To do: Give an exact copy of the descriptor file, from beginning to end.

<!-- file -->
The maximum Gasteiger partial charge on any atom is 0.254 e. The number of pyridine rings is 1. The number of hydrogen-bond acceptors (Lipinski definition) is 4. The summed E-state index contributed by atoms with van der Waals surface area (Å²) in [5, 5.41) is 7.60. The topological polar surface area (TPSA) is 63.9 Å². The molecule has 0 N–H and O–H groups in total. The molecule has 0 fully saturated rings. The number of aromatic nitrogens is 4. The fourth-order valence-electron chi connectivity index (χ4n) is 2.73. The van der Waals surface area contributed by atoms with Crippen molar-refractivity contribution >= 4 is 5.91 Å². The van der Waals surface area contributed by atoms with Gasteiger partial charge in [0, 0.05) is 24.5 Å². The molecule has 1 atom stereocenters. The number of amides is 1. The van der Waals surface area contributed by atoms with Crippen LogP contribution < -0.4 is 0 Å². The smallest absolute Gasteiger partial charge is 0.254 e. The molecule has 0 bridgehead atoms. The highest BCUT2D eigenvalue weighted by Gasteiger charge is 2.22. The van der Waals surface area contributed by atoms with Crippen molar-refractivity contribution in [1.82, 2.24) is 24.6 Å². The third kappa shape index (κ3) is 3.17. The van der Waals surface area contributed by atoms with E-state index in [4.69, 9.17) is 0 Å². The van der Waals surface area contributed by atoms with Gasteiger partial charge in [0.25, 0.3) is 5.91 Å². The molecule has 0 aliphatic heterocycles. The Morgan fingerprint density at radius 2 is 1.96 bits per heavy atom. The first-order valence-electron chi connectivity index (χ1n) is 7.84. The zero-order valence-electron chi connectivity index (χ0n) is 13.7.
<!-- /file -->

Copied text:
The maximum Gasteiger partial charge on any atom is 0.254 e. The number of pyridine rings is 1. The number of hydrogen-bond acceptors (Lipinski definition) is 4. The summed E-state index contributed by atoms with van der Waals surface area (Å²) in [5, 5.41) is 7.60. The topological polar surface area (TPSA) is 63.9 Å². The molecule has 0 N–H and O–H groups in total. The molecule has 0 fully saturated rings. The number of aromatic nitrogens is 4. The fourth-order valence-electron chi connectivity index (χ4n) is 2.73. The van der Waals surface area contributed by atoms with Crippen molar-refractivity contribution >= 4 is 5.91 Å². The van der Waals surface area contributed by atoms with Gasteiger partial charge in [0, 0.05) is 24.5 Å². The molecule has 1 atom stereocenters. The number of amides is 1. The van der Waals surface area contributed by atoms with Crippen LogP contribution < -0.4 is 0 Å². The smallest absolute Gasteiger partial charge is 0.254 e. The molecule has 0 bridgehead atoms. The highest BCUT2D eigenvalue weighted by Gasteiger charge is 2.22. The van der Waals surface area contributed by atoms with Crippen molar-refractivity contribution in [1.82, 2.24) is 24.6 Å². The third kappa shape index (κ3) is 3.17. The van der Waals surface area contributed by atoms with E-state index in [4.69, 9.17) is 0 Å². The van der Waals surface area contributed by atoms with Gasteiger partial charge in [0.25, 0.3) is 5.91 Å². The molecule has 0 aliphatic heterocycles. The Morgan fingerprint density at radius 2 is 1.96 bits per heavy atom. The first-order valence-electron chi connectivity index (χ1n) is 7.84. The zero-order valence-electron chi connectivity index (χ0n) is 13.7.